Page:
THE MAGNITUDE QF LAND REVENUE 53
by one Irak on Sarkasht lands and two manwaias on Paikasht lands,"9 For the collection of revenue a peculiar kind of Batai system was applied.10 Under this particular system then in vogue the state took certain number of kharwars in kind and the rest in Mobiyah, Mobiyah was a system by which the government was entitled to convert a certain number of traks in every kharwar into money at the established market rates.11 We cite the examples of Sat Ram, a peasant of Pargana Adwin of Kashmir to illustrate this system.
His gross produce 90 kharwars Sarkaree Hissa or State rfiare 45 kharwars Trakee and Abwabs 15 k^arwars Tl^e total government demand aaaounted to 60 kharwars out of 90 kharwars Now out of the state share the state took 37 kharwars io Mobiyah at various rates and the remaining twenty two kh^rwars and 8 traks in kind. The allowance to be deducted for carriage was two kharwars and two traks.12 Out of 37 kharwars and 8 traks commuted into cash, 22 kharwars and 8 traks were converted into money at the rate of Rs. 1.37 per kharwar and the remaining 15 kharwars at the rate of Rs. 1 25 per kh^rwar13 In another case 62.5 percent of the state share of revenue was commuted into cash on the basis of the price prescribed by the state and 315 percent of the produce was collected in kind 14 Apart from all these takes and messes there was still some room for graft. As a result of the heavy demands of revenue officials of Maharaja Gulab Singh the peasants were often forced to give up cultivation and consequently payments f^ll in arrears. By 1851, 30 lakhs of rupees were in arrears because maay peasants had deserted their lands due to the extortionate demands of the ^tate and its officials.15 In 1852 the revenue m arrears wa& assigned to the ara^y a& their salary ^ut the condition of t)a@ country was so bad that they couki not collect ip^regthao 8000 rupees36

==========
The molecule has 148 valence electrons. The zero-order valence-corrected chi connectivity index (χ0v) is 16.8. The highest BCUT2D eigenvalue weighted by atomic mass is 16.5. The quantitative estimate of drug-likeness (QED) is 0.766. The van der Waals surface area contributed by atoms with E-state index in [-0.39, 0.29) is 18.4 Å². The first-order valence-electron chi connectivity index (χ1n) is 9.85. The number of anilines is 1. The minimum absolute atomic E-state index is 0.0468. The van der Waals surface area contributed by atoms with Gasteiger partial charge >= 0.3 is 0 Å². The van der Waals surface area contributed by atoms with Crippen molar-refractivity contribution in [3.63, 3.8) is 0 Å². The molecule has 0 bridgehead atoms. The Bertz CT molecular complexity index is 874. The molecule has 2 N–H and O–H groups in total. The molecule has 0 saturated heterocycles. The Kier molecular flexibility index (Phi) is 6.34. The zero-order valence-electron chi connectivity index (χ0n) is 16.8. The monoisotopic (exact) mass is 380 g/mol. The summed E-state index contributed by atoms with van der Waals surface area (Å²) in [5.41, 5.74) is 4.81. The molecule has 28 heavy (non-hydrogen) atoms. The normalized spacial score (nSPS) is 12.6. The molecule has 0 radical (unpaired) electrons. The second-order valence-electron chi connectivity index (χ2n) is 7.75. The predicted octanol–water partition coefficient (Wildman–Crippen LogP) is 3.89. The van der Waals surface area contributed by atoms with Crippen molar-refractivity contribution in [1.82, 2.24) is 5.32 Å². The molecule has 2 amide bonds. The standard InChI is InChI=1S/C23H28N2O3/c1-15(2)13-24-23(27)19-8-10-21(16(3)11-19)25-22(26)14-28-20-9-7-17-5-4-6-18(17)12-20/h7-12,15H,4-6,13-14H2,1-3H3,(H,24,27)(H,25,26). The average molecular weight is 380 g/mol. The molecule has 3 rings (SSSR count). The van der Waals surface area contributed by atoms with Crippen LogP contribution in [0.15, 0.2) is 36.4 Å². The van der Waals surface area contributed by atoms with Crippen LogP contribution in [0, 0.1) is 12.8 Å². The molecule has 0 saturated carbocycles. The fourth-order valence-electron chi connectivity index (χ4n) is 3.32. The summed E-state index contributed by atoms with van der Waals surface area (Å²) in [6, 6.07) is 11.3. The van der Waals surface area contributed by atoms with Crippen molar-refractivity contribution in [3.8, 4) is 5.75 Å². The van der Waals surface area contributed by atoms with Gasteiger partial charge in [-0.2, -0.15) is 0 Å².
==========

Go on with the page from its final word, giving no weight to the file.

Tbc3e revenues 4id not faU m wears merely due to nonpayment by the peasantry but also due to embezzlement and fraudulent practices on the part of revenue officials who collected the xeveaue from the peasants but did not pa^& it on to the state treasury.
During Maharaja Ranbir Singh's time (1857-1885) the magnitude of land revenue demand remained more or less the same. With regard to the system of trakee a slight relaxation was made. Instead of four, only two traks were charged and this system lasted upto I860.17 After 1860 attempts were made to introduce cash assessment but the assessment became heavier and resulted in further depressing the position of the peasant.18 In 1872-73 it was levied at the rate of five traks m some villages and in some at the rate of three.19 ^The whole syst^tt was so full of abuses at the intermediate levels that no significant improvement was registered in the state's finances nor in th^ condition of the peasantry.
In 1875 the harvest was a poor one tot the stale ^CBl took two shares of produce and left only one with tN p^sant.20 N^t yesr (1876) two traks per kharwar were again added to the assessflNrft llerides an